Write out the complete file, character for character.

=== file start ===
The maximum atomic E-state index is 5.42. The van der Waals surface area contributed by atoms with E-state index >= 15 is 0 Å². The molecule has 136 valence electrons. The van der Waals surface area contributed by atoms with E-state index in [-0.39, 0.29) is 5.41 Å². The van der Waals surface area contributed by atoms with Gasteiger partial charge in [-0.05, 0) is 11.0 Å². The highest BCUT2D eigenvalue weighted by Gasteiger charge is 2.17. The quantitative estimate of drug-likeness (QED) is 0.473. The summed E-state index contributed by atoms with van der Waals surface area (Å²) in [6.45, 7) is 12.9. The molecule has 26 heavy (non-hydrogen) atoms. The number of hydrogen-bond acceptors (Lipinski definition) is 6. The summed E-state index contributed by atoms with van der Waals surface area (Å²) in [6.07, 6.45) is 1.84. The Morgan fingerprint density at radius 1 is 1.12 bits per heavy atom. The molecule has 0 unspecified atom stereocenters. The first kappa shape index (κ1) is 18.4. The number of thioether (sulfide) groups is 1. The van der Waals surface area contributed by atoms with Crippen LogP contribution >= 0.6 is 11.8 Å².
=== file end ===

The maximum atomic E-state index is 5.42. The van der Waals surface area contributed by atoms with E-state index >= 15 is 0 Å². The molecule has 136 valence electrons. The van der Waals surface area contributed by atoms with E-state index in [-0.39, 0.29) is 5.41 Å². The van der Waals surface area contributed by atoms with Gasteiger partial charge in [-0.05, 0) is 11.0 Å². The highest BCUT2D eigenvalue weighted by Gasteiger charge is 2.17. The quantitative estimate of drug-likeness (QED) is 0.473. The summed E-state index contributed by atoms with van der Waals surface area (Å²) in [6.45, 7) is 12.9. The molecule has 26 heavy (non-hydrogen) atoms. The number of hydrogen-bond acceptors (Lipinski definition) is 6. The summed E-state index contributed by atoms with van der Waals surface area (Å²) in [6.07, 6.45) is 1.84. The Morgan fingerprint density at radius 1 is 1.12 bits per heavy atom. The molecule has 0 unspecified atom stereocenters. The first kappa shape index (κ1) is 18.4. The number of thioether (sulfide) groups is 1. The van der Waals surface area contributed by atoms with Crippen LogP contribution >= 0.6 is 11.8 Å².